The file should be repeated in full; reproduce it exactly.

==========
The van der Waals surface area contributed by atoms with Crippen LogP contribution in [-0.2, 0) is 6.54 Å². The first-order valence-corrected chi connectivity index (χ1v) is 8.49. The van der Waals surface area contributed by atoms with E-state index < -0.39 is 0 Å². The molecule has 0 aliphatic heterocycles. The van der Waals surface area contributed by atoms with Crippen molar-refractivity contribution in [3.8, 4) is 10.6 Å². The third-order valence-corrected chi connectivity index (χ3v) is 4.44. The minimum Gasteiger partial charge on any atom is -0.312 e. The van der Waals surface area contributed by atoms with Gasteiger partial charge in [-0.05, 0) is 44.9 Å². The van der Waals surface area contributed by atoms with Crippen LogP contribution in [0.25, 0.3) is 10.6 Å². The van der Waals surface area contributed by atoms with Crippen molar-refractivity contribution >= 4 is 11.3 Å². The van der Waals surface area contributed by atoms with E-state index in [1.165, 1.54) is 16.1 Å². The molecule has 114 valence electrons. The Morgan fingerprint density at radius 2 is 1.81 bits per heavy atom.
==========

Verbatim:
The van der Waals surface area contributed by atoms with Crippen LogP contribution in [-0.2, 0) is 6.54 Å². The first-order valence-corrected chi connectivity index (χ1v) is 8.49. The van der Waals surface area contributed by atoms with E-state index < -0.39 is 0 Å². The molecule has 0 aliphatic heterocycles. The van der Waals surface area contributed by atoms with Crippen molar-refractivity contribution in [3.8, 4) is 10.6 Å². The third-order valence-corrected chi connectivity index (χ3v) is 4.44. The minimum Gasteiger partial charge on any atom is -0.312 e. The van der Waals surface area contributed by atoms with Gasteiger partial charge in [-0.05, 0) is 44.9 Å². The van der Waals surface area contributed by atoms with Crippen LogP contribution in [0.25, 0.3) is 10.6 Å². The van der Waals surface area contributed by atoms with Crippen molar-refractivity contribution >= 4 is 11.3 Å². The van der Waals surface area contributed by atoms with E-state index in [1.165, 1.54) is 16.1 Å². The molecule has 114 valence electrons. The Morgan fingerprint density at radius 2 is 1.81 bits per heavy atom.